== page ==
Joe Jackson – Night and Day

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  • This outstanding pressing boasts solid Double Plus (A++) sound or BETTER from first note to last – exceptionally quiet vinyl too
  • Rich solid piano tone, lively drums, tight powerful bass and strong vocal presence – it’s all here and more
  • From that opening big drum on ‘Another World’, you’ll know this pressing has the Night and Day magic
  • 4 1/2 stars: “…his blend of percolating Latin rhythms, jazzy horns and pianos, stylish synths, and splashy pop melodies uncannily feel like a bustling, glitzy evening in the big city.”

You’ll want to turn this one up good and loud to get the full effect because the music really swings on a copy that sounds as good as this one does. It not only swings, it ROCKS.

From that opening big drum on ‘Another World’ you know you’re in for some wonderful sound: BIG, spacious, transparent, dynamic — you name it, this record pretty much has it all.

Night and Day is Joe Jackson’s masterpiece. It’s simply WONDERFUL from start to finish. This is adult popular music that belongs in any serious thinking person’s record collection. Not many records from the ’80s sound as natural as this one. It’s analog, that’s for damn sure.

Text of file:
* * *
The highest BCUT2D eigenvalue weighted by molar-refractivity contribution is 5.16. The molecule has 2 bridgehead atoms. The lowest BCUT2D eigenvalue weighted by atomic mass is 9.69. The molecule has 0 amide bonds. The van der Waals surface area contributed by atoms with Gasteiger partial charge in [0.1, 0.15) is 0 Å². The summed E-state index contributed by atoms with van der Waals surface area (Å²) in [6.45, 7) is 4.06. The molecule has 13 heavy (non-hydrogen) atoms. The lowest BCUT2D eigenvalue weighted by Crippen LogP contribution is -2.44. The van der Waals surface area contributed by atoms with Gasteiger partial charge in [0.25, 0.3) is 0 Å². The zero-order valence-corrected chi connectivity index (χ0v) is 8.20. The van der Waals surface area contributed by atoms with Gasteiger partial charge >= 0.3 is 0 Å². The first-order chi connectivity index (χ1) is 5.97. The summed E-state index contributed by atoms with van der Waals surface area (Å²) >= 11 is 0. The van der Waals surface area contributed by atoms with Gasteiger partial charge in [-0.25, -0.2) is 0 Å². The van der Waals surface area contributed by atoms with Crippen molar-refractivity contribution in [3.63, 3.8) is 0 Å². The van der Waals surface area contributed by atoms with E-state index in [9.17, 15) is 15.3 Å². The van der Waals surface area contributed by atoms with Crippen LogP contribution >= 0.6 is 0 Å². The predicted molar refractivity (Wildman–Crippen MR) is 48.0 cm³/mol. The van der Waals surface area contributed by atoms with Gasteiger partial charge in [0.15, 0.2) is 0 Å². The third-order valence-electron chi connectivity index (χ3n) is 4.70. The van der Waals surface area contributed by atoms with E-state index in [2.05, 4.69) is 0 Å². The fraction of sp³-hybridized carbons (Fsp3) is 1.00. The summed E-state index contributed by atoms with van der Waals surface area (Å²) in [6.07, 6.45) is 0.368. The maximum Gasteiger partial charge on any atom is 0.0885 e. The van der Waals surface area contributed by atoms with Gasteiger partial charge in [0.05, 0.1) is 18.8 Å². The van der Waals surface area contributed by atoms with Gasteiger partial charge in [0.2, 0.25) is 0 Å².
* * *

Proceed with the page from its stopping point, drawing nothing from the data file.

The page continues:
What the Best Sides of Night And Day Have to Offer Is Not Hard to Hear

  • The biggest, most immediate staging in the largest acoustic space
  • The most Tubey Magic, without which you have almost nothing. CDs give you clean and clear. Only the best vintage vinyl pressings offer the kind of Tubey Magic that was on the tapes even as late as 1982
  • Tight, note-like, rich, full-bodied bass, with the correct amount of weight down low
  • Natural tonality in the midrange — with all the instruments having the correct timbre
  • Transparency and resolution, critical to hearing into the three-dimensional studio space

No doubt there’s more but we hope that should do for now. Playing the record is the only way to hear all of the qualities we discuss above, and playing the best pressings against a pile of other copies under rigorously controlled conditions is the only way to find a pressing that sounds as good as this one does.

Copies with rich lower mids and nice extension up top did the best in our shootout, assuming they weren’t veiled or smeary of course. So many things can go wrong on a record! We know, we’ve heard them all.

Top end extension is critical to the sound of the best copies. Lots of old records (and new ones) have no real top end; consequently, the studio or stage will be missing much of its natural air and space, and instruments will lack their full complement of harmonic information.